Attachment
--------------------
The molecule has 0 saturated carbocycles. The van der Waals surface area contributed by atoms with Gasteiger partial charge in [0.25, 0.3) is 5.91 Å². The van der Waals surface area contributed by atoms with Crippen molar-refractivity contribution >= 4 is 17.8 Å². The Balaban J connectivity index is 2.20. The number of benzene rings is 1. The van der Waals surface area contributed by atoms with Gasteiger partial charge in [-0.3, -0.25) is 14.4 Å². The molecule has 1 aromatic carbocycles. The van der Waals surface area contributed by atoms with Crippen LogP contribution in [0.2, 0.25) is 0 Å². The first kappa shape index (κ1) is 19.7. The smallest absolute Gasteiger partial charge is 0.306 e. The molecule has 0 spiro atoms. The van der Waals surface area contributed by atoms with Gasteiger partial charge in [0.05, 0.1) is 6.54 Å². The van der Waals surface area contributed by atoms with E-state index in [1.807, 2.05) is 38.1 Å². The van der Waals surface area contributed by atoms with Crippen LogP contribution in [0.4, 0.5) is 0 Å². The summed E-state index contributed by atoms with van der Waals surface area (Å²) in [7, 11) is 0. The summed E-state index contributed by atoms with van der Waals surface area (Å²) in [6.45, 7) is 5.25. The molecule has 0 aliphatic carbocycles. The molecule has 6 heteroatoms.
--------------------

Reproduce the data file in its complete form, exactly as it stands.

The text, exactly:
The molecule has 0 saturated carbocycles. The van der Waals surface area contributed by atoms with Gasteiger partial charge in [0.25, 0.3) is 5.91 Å². The van der Waals surface area contributed by atoms with Crippen molar-refractivity contribution >= 4 is 17.8 Å². The Balaban J connectivity index is 2.20. The number of benzene rings is 1. The van der Waals surface area contributed by atoms with Gasteiger partial charge in [-0.3, -0.25) is 14.4 Å². The molecule has 1 aromatic carbocycles. The van der Waals surface area contributed by atoms with Crippen LogP contribution in [0.2, 0.25) is 0 Å². The first kappa shape index (κ1) is 19.7. The smallest absolute Gasteiger partial charge is 0.306 e. The molecule has 0 spiro atoms. The van der Waals surface area contributed by atoms with Gasteiger partial charge in [0.05, 0.1) is 6.54 Å². The van der Waals surface area contributed by atoms with E-state index in [1.807, 2.05) is 38.1 Å². The van der Waals surface area contributed by atoms with Crippen LogP contribution in [0.4, 0.5) is 0 Å². The summed E-state index contributed by atoms with van der Waals surface area (Å²) in [7, 11) is 0. The summed E-state index contributed by atoms with van der Waals surface area (Å²) in [6.45, 7) is 5.25. The molecule has 0 aliphatic carbocycles. The molecule has 6 heteroatoms.